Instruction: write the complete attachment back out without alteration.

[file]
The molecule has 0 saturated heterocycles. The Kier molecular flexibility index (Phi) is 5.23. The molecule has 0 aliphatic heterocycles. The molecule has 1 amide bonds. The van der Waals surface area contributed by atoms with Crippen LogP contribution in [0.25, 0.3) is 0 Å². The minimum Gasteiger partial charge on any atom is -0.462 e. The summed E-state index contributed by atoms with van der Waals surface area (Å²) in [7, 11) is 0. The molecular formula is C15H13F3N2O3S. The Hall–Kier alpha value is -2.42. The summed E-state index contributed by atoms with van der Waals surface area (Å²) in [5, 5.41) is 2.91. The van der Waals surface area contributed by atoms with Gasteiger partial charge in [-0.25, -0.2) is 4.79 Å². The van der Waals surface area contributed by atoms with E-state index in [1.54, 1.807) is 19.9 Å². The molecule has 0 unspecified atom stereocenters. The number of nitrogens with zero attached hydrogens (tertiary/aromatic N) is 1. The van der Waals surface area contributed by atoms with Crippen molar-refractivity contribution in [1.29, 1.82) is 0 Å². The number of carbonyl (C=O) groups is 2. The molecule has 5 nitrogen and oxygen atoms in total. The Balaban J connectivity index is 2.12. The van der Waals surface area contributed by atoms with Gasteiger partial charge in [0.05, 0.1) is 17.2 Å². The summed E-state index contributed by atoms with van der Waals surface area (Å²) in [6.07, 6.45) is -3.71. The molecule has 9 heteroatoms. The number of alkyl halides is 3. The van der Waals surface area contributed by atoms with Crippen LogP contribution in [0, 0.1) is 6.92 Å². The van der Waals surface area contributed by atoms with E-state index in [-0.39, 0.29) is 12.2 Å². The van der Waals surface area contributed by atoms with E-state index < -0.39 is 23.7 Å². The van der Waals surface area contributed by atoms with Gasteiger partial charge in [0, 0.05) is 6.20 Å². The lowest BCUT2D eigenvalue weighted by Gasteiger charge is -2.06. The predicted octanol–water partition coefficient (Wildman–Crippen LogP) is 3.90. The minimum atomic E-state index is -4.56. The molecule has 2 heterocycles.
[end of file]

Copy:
The molecule has 0 saturated heterocycles. The Kier molecular flexibility index (Phi) is 5.23. The molecule has 0 aliphatic heterocycles. The molecule has 1 amide bonds. The van der Waals surface area contributed by atoms with Crippen LogP contribution in [0.25, 0.3) is 0 Å². The minimum Gasteiger partial charge on any atom is -0.462 e. The summed E-state index contributed by atoms with van der Waals surface area (Å²) in [7, 11) is 0. The molecular formula is C15H13F3N2O3S. The Hall–Kier alpha value is -2.42. The summed E-state index contributed by atoms with van der Waals surface area (Å²) in [5, 5.41) is 2.91. The van der Waals surface area contributed by atoms with Gasteiger partial charge in [-0.25, -0.2) is 4.79 Å². The van der Waals surface area contributed by atoms with E-state index in [1.54, 1.807) is 19.9 Å². The molecule has 0 unspecified atom stereocenters. The number of nitrogens with zero attached hydrogens (tertiary/aromatic N) is 1. The van der Waals surface area contributed by atoms with Crippen molar-refractivity contribution in [1.29, 1.82) is 0 Å². The number of carbonyl (C=O) groups is 2. The molecule has 5 nitrogen and oxygen atoms in total. The Balaban J connectivity index is 2.12. The van der Waals surface area contributed by atoms with Gasteiger partial charge in [0.05, 0.1) is 17.2 Å². The summed E-state index contributed by atoms with van der Waals surface area (Å²) in [6.07, 6.45) is -3.71. The molecule has 9 heteroatoms. The number of alkyl halides is 3. The van der Waals surface area contributed by atoms with Crippen LogP contribution in [0, 0.1) is 6.92 Å². The van der Waals surface area contributed by atoms with E-state index in [-0.39, 0.29) is 12.2 Å². The van der Waals surface area contributed by atoms with E-state index < -0.39 is 23.7 Å². The van der Waals surface area contributed by atoms with Gasteiger partial charge in [0, 0.05) is 6.20 Å². The lowest BCUT2D eigenvalue weighted by Gasteiger charge is -2.06. The predicted octanol–water partition coefficient (Wildman–Crippen LogP) is 3.90. The minimum atomic E-state index is -4.56. The molecule has 2 heterocycles.